This study is the first in recent literature to assess nursing knowledge and attitudes towards the mobile labor patient. The results also agree with current literature in regards to the safety of ambulation and upright positioning, as well as patient desire to do so.
The findings of this project are similar to those of other studies. As in other studies, women find the use of ambulation and upright positioning during labor satisfying (Bloom et al., 1998; Frenea et al., 2004; Miquelutti et al., 2007; Stremler et al., 2005). This study went a step further, asking the participant to rate her satisfaction with different positions using a Likert scale. These findings also agreed with existing literature and showed that the majority of participants liked the individual positions used over the course of their labor (Bloom et al., 1998; Frenea et al., 2004; Miquelutti et al., 2007; Stremler et al., 2005). The data collected during the participants’ labor revealed no NICU admissions for infants of any of the study participants, which also supports previous literature’s findings of no adverse neonatal outcomes (Albers et al., 1997; Ben Regaya et al., 2010; Bloom et al., 1998; Karraz, 2003; Miquelutti et al., 2007; Stremler et al., 2005; Vallejo et al., 2001).
This project also examined the nursing knowledge, attitudes, and beliefs surrounding ambulation and upright positioning during labor in order to facilitate the practice change. Overall, the nurses indicated good knowledge of the benefits of such positioning, and felt they were comfortable caring for these patients. However, it is noted that some knowledge deficits about the benefits of mobility in labor existed as evidenced by pre-test data, but these knowledge deficits decreased on the subsequent post-tests, in that 100% of nurses were answering correctly. After implementation, nurses agreed patients should have the option to be mobile. This finding suggests that, in this institution, nurses feel comfortable caring for and supporting patients who desire mobility during labor. Likert scale scores improved after the first post-test, suggesting the in-service given with the project manager was helpful in empowering the nurses’ feelings and beliefs about ambulation and upright positioning. When the second post-test was given after cessation of patient data collection, the nursing Likert-scale scores changed. It appears that nurses, in general, had a tendency to answer on either extreme of the Likert scale. In future studies, it may be helpful to have a free-text section for comments from nursing staff about why they scored sections as they did.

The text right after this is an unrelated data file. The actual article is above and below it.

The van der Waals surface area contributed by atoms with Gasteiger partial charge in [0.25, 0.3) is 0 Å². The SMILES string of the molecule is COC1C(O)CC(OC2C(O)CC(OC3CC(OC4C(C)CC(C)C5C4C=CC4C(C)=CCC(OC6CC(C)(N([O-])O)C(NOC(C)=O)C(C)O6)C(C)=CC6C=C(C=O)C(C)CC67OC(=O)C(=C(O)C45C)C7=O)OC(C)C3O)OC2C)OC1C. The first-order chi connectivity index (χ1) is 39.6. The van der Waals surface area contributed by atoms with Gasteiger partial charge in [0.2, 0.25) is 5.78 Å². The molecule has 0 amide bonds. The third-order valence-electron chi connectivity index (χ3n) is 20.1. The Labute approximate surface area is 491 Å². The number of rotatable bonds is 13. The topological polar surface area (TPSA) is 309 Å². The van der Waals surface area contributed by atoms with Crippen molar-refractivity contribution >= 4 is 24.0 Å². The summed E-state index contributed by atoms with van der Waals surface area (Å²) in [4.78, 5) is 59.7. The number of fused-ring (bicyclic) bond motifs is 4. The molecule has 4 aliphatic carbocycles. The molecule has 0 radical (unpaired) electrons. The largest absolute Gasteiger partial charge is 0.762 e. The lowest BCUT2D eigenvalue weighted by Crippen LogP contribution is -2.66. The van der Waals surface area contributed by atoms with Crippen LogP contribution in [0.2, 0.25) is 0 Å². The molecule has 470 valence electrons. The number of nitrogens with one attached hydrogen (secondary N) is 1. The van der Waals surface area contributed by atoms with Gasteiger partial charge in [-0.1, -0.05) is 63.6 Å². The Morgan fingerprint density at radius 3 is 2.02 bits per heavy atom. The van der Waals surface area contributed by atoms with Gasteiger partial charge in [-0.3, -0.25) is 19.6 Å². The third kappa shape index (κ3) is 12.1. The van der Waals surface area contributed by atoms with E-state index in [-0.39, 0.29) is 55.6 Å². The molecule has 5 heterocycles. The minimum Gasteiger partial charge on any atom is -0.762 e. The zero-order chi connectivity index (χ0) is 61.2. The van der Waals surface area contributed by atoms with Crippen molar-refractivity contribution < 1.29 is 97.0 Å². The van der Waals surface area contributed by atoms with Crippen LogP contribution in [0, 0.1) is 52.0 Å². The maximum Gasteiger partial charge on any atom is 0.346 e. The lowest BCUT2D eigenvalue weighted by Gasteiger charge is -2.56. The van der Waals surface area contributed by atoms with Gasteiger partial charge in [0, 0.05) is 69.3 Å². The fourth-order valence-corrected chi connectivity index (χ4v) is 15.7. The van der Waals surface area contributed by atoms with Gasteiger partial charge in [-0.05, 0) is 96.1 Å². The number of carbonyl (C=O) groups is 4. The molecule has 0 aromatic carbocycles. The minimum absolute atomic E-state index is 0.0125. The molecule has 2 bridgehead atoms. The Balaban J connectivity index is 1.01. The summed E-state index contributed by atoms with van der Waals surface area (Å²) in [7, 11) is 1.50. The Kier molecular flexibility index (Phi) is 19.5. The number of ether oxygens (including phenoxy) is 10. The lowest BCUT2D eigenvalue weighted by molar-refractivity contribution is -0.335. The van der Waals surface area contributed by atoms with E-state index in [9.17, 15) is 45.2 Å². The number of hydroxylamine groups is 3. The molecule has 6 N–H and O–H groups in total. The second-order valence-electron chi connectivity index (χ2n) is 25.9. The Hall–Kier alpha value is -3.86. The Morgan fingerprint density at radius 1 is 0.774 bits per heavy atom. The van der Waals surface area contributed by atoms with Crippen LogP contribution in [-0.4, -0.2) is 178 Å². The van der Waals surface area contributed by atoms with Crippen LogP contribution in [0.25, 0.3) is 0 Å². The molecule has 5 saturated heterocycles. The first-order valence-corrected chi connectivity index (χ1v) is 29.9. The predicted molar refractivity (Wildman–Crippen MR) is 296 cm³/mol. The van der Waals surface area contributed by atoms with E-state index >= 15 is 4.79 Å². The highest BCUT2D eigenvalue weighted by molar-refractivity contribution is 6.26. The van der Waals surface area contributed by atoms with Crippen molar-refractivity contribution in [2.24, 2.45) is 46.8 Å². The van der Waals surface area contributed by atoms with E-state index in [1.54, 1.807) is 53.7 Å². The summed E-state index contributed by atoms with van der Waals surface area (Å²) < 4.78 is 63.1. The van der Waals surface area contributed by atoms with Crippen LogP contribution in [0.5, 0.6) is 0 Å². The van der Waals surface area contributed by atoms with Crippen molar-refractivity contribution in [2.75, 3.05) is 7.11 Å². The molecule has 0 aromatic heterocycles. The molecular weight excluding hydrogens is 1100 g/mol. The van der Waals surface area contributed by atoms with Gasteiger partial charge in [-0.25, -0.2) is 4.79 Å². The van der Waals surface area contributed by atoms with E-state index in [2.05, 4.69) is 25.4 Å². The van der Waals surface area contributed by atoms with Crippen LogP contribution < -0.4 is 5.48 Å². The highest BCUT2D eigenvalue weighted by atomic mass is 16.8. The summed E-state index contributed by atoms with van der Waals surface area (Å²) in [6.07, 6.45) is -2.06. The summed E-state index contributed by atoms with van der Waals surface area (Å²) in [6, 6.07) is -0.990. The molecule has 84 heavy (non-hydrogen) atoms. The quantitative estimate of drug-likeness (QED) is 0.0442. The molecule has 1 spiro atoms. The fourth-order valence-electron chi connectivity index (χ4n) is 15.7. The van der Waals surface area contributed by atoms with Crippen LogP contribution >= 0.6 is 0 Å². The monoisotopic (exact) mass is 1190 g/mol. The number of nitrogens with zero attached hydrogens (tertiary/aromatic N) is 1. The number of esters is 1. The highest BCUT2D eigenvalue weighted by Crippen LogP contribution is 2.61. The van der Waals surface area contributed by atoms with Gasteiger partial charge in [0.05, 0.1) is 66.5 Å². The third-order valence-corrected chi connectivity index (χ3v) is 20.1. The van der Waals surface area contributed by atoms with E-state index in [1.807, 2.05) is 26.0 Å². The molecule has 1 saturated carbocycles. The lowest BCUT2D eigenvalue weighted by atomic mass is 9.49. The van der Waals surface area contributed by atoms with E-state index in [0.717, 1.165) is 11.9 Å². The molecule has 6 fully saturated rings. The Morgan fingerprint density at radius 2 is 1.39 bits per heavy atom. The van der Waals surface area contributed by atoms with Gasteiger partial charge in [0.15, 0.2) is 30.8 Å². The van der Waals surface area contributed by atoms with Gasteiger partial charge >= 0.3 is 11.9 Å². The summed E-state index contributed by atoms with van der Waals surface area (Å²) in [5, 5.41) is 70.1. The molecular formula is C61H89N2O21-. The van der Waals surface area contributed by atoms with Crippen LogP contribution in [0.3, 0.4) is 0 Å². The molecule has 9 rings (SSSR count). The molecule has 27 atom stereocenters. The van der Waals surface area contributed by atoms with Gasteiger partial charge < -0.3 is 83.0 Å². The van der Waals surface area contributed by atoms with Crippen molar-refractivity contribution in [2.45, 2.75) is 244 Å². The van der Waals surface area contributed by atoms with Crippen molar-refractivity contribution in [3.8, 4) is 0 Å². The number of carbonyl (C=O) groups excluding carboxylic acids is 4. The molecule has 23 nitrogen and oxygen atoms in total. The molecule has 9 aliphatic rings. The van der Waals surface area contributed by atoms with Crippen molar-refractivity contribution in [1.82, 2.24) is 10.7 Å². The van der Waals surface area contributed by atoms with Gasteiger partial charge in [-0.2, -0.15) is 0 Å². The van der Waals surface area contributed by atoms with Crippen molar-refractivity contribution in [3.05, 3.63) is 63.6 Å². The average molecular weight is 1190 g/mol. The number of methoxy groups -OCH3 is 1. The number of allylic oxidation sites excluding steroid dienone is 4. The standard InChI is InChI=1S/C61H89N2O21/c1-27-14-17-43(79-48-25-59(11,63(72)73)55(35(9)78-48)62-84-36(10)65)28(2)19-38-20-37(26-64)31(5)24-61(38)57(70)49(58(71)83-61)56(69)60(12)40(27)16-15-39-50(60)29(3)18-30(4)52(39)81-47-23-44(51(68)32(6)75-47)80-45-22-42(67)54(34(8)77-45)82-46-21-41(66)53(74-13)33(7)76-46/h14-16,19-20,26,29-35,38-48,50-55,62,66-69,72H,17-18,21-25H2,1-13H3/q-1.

As a result of this project, more patients ambulated and assumed upright positioning on this unit than had previously, and more nurses reported offering mobility in labor to their patients than prior to implementation. During implementation, 33 out of 37 eligible patients (89.2%) had data collected and used upright positioning and ambulation during their labor. This is noticeable improvement, as only 10-15% of patients were mobile during labor before implementation. Promoting upright positioning and mobility is an important step in empowering women and their care providers during labor, and is widely accepted among professional organizations.